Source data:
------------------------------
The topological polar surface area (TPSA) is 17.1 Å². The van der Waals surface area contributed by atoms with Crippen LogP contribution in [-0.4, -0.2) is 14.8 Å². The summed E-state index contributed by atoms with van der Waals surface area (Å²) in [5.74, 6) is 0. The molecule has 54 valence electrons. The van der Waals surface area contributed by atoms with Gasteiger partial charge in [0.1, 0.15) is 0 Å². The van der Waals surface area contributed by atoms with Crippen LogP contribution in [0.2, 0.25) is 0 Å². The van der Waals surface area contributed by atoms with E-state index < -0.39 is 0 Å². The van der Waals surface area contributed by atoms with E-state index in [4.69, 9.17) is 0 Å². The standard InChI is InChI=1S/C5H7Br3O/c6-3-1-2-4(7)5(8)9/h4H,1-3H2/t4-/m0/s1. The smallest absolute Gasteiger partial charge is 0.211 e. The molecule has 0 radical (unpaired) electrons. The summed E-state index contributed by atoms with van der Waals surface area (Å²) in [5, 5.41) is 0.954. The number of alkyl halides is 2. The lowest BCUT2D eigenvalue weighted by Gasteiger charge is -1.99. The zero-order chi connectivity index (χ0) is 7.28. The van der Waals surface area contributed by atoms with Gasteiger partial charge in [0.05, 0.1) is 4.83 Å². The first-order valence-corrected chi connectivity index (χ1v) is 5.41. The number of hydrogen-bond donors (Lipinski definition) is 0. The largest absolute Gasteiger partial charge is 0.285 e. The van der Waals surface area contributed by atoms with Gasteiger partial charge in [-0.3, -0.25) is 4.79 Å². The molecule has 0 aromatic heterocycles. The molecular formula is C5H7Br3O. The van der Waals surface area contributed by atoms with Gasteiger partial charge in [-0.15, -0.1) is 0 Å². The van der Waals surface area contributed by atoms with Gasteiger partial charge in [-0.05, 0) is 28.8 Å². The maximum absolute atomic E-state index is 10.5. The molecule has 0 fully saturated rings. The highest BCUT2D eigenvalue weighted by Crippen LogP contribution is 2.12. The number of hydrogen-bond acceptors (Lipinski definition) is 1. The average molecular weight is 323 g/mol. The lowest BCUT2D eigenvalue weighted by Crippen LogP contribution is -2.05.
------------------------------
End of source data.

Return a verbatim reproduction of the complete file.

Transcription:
The topological polar surface area (TPSA) is 17.1 Å². The van der Waals surface area contributed by atoms with Crippen LogP contribution in [-0.4, -0.2) is 14.8 Å². The summed E-state index contributed by atoms with van der Waals surface area (Å²) in [5.74, 6) is 0. The molecule has 54 valence electrons. The van der Waals surface area contributed by atoms with Gasteiger partial charge in [0.1, 0.15) is 0 Å². The van der Waals surface area contributed by atoms with Crippen LogP contribution in [0.2, 0.25) is 0 Å². The van der Waals surface area contributed by atoms with E-state index < -0.39 is 0 Å². The van der Waals surface area contributed by atoms with E-state index in [4.69, 9.17) is 0 Å². The standard InChI is InChI=1S/C5H7Br3O/c6-3-1-2-4(7)5(8)9/h4H,1-3H2/t4-/m0/s1. The smallest absolute Gasteiger partial charge is 0.211 e. The molecule has 0 radical (unpaired) electrons. The summed E-state index contributed by atoms with van der Waals surface area (Å²) in [5, 5.41) is 0.954. The number of alkyl halides is 2. The lowest BCUT2D eigenvalue weighted by Gasteiger charge is -1.99. The zero-order chi connectivity index (χ0) is 7.28. The van der Waals surface area contributed by atoms with Gasteiger partial charge in [0.05, 0.1) is 4.83 Å². The first-order valence-corrected chi connectivity index (χ1v) is 5.41. The number of hydrogen-bond donors (Lipinski definition) is 0. The largest absolute Gasteiger partial charge is 0.285 e. The van der Waals surface area contributed by atoms with Gasteiger partial charge in [-0.3, -0.25) is 4.79 Å². The molecule has 0 aromatic heterocycles. The molecular formula is C5H7Br3O. The van der Waals surface area contributed by atoms with Gasteiger partial charge in [-0.15, -0.1) is 0 Å². The van der Waals surface area contributed by atoms with Gasteiger partial charge in [-0.05, 0) is 28.8 Å². The maximum absolute atomic E-state index is 10.5. The molecule has 0 fully saturated rings. The highest BCUT2D eigenvalue weighted by Crippen LogP contribution is 2.12. The number of hydrogen-bond acceptors (Lipinski definition) is 1. The average molecular weight is 323 g/mol. The lowest BCUT2D eigenvalue weighted by Crippen LogP contribution is -2.05.